America Impugns World's Ethics

One day, historians will take one of two recent and almost-unnoticed events and use them to mark the end of the “”Pax Americana,”” the prominence of the United States in the international arena that characterized at least half of the 20th century.

The two events are almost trivial: In the last three weeks the United States has been excluded, for the first time ever, from the U.N. Commission on Human Rights and from the U.N. Commission on Illegal Drugs.

The immediate and conscious reason for these decisions is probably just to send a signal to the Bush administration. During his first 100 days in office, President George W. Bush has shown that his consideration for the international community is minimal, that his concept of alliances is hierarchical, with the United States at the top, and that he is willing to do anything to favor the penetration of U.S. business in willing or unwilling markets.

The first signal has been sent strongly through the rejection of the Kyoto Protocol. The second came through the decision to go on with his defense initiative in the face of serious doubts from allies. The third came in his use of the World Trade Organization to bypass international legislation aimed at protecting small and local businesses, and to impose an American economic model on other countries.

These immediate reasons could be dismissed as a fight for political territory; normal at a time when one of the most influential administrations in the world has changed, but the U.N. decisions reveal a more serious and long-term distancing between the United States and the rest of the Western world.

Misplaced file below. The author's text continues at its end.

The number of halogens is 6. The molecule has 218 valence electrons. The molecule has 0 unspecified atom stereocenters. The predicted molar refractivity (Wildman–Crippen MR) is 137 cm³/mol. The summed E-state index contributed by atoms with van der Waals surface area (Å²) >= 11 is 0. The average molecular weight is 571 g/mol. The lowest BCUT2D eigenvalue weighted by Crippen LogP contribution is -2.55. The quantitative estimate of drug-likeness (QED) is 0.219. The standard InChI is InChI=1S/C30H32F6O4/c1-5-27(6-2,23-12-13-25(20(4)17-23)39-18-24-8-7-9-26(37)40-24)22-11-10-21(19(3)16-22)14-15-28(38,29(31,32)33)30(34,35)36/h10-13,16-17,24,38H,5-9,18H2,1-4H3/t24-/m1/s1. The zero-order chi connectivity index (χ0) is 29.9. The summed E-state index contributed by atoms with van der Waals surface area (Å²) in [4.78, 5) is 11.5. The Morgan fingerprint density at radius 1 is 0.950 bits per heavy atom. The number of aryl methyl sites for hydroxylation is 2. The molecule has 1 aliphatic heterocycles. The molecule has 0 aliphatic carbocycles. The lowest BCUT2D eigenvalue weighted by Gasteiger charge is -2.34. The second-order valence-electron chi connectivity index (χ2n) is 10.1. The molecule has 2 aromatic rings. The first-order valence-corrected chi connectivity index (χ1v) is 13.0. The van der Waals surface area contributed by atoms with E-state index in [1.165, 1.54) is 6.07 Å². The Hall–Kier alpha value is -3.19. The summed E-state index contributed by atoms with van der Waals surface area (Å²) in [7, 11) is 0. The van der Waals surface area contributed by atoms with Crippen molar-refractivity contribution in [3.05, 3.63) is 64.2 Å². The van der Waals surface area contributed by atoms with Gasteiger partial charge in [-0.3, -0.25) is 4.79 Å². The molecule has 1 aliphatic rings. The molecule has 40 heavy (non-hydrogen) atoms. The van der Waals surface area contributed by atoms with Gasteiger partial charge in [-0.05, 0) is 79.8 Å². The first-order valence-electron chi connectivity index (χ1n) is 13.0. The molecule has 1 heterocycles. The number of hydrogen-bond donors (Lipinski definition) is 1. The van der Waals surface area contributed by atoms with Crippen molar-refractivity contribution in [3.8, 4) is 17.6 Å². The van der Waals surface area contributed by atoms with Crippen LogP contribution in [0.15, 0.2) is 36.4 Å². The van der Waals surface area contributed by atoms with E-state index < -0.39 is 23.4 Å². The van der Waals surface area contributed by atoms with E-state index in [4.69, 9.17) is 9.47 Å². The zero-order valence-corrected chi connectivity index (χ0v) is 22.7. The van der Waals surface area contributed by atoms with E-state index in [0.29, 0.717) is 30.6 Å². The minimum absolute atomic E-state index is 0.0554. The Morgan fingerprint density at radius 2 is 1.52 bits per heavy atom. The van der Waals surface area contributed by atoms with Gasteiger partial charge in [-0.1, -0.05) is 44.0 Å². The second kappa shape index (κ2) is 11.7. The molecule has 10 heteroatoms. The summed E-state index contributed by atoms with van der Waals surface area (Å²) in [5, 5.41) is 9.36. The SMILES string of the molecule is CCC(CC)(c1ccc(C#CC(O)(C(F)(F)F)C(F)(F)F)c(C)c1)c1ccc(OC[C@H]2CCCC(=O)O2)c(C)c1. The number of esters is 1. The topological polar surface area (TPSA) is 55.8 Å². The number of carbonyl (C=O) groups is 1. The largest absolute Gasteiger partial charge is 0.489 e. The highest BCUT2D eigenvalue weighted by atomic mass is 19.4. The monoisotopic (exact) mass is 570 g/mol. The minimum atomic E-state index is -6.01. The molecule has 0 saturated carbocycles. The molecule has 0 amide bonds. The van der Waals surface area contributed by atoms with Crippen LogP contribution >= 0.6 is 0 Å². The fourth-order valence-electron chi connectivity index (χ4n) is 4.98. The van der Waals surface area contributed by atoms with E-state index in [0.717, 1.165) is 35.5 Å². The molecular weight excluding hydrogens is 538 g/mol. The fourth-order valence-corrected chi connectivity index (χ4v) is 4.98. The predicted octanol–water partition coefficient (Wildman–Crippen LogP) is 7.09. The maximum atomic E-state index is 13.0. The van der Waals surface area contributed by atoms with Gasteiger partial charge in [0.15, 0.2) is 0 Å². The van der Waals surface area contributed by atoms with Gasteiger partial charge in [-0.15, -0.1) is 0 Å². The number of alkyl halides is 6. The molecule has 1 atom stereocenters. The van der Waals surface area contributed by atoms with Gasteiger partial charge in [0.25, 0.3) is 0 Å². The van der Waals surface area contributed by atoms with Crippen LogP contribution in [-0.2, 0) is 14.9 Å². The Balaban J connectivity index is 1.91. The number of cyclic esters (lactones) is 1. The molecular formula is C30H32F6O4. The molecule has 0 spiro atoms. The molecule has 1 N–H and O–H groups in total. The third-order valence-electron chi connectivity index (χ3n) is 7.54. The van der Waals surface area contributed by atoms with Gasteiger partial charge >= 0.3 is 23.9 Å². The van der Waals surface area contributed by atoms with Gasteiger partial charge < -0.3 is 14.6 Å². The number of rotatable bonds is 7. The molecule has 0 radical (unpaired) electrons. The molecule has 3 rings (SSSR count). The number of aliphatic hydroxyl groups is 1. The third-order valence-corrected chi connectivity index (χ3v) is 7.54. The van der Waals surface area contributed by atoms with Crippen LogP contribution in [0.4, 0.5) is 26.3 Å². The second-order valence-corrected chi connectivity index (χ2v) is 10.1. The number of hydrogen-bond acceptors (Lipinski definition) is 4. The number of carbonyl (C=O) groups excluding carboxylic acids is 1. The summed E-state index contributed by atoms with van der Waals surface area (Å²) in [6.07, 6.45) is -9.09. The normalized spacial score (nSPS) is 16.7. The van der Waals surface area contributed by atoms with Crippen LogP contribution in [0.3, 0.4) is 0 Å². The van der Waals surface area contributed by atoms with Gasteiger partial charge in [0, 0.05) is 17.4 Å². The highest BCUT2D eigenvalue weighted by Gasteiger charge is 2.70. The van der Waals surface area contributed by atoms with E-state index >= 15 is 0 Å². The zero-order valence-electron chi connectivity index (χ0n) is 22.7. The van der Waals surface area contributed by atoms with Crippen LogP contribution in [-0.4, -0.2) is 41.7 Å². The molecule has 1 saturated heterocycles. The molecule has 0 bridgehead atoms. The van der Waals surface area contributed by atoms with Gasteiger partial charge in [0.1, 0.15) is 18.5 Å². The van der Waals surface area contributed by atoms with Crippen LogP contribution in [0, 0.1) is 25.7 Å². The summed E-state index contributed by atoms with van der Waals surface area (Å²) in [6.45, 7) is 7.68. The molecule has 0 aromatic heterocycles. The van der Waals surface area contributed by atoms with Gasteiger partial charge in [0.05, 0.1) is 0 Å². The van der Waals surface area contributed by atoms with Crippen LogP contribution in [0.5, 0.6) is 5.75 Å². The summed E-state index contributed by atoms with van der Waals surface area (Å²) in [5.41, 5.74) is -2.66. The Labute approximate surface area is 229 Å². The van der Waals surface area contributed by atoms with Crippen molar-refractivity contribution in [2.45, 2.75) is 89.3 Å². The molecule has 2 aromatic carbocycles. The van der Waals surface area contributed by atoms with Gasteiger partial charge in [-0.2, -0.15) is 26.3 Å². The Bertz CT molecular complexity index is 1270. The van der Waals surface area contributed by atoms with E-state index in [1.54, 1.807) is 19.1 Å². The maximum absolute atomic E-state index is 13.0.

The decision to exclude the United States from the human rights commission, for instance, comes after years of concerns about our nation’s human rights record.

The rest of the Western world considers the death penalty a violation of human rights, especially when applied to minors, a practice used only by the United States and Iran.

Lack of prosecution of police abuses, relatively common in the United States, is also widely regarded as a violation of human rights. Police abuse is considered normal criminal activity, but it is a violation of human rights when it systematically goes unpunished.

The decision to exclude the United States from the commission on illegal drugs comes from an increasing divergence of the “”zero tolerance”” policies, the “”war on drugs,”” and policies in the rest of the West, which are more inclined toward partial legalization and social intervention, and opposed to jailing drug users.

There is, in other words, the impression that during the last 20 years, the social and political paths of the United States and the rest of the West have diverged considerably.

During the Reagan years, the threat of the Soviet Union kept the West together, but during the last 10 years, the differences have been more evident. Further, Europe has been less willing to follow the United States and has been more prone to finding its own political identity.

Ultimately, the divergence is about the ethical foundation of government. The ultraliberal position of the U.S. economy has replaced the value system on which Western democracies are based, with an economic absolutism in which freedom of economic forces is the only surviving value. Other rights that were considered necessary for a human society are now subject to the domination of economic necessities.